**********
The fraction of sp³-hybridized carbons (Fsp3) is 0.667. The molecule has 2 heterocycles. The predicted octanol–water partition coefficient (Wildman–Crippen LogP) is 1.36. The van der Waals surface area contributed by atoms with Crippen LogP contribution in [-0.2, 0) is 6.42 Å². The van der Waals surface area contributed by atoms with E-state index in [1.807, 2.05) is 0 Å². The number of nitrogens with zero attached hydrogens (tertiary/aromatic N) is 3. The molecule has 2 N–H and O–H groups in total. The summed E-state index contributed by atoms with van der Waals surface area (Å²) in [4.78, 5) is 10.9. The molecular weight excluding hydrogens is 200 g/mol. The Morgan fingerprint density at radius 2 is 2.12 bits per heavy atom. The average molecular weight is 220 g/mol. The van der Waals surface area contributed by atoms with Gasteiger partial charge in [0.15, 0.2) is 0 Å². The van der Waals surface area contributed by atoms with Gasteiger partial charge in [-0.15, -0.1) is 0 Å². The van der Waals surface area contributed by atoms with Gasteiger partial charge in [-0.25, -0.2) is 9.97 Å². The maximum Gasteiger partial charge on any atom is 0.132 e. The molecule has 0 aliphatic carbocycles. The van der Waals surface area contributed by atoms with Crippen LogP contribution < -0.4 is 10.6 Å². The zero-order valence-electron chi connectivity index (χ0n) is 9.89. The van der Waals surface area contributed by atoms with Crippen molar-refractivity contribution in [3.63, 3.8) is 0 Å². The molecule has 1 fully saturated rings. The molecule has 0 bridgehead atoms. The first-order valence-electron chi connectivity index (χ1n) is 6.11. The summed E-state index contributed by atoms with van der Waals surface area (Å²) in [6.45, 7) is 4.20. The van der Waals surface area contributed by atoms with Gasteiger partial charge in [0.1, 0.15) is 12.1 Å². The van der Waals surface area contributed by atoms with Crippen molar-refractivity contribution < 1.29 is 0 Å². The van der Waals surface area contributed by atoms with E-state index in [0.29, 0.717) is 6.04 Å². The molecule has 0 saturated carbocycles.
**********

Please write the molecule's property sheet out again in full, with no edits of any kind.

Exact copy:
The fraction of sp³-hybridized carbons (Fsp3) is 0.667. The molecule has 2 heterocycles. The predicted octanol–water partition coefficient (Wildman–Crippen LogP) is 1.36. The van der Waals surface area contributed by atoms with Crippen LogP contribution in [-0.2, 0) is 6.42 Å². The van der Waals surface area contributed by atoms with E-state index in [1.807, 2.05) is 0 Å². The number of nitrogens with zero attached hydrogens (tertiary/aromatic N) is 3. The molecule has 2 N–H and O–H groups in total. The summed E-state index contributed by atoms with van der Waals surface area (Å²) in [4.78, 5) is 10.9. The molecular weight excluding hydrogens is 200 g/mol. The Morgan fingerprint density at radius 2 is 2.12 bits per heavy atom. The average molecular weight is 220 g/mol. The van der Waals surface area contributed by atoms with Gasteiger partial charge in [0.15, 0.2) is 0 Å². The van der Waals surface area contributed by atoms with Gasteiger partial charge in [-0.15, -0.1) is 0 Å². The van der Waals surface area contributed by atoms with Gasteiger partial charge in [-0.25, -0.2) is 9.97 Å². The maximum Gasteiger partial charge on any atom is 0.132 e. The molecule has 0 aliphatic carbocycles. The van der Waals surface area contributed by atoms with Crippen LogP contribution < -0.4 is 10.6 Å². The zero-order valence-electron chi connectivity index (χ0n) is 9.89. The van der Waals surface area contributed by atoms with Crippen molar-refractivity contribution in [3.63, 3.8) is 0 Å². The molecule has 1 fully saturated rings. The molecule has 0 bridgehead atoms. The first-order valence-electron chi connectivity index (χ1n) is 6.11. The summed E-state index contributed by atoms with van der Waals surface area (Å²) in [6.45, 7) is 4.20. The van der Waals surface area contributed by atoms with Gasteiger partial charge in [0.1, 0.15) is 12.1 Å². The van der Waals surface area contributed by atoms with Crippen molar-refractivity contribution < 1.29 is 0 Å². The van der Waals surface area contributed by atoms with E-state index in [0.29, 0.717) is 6.04 Å². The molecule has 0 saturated carbocycles.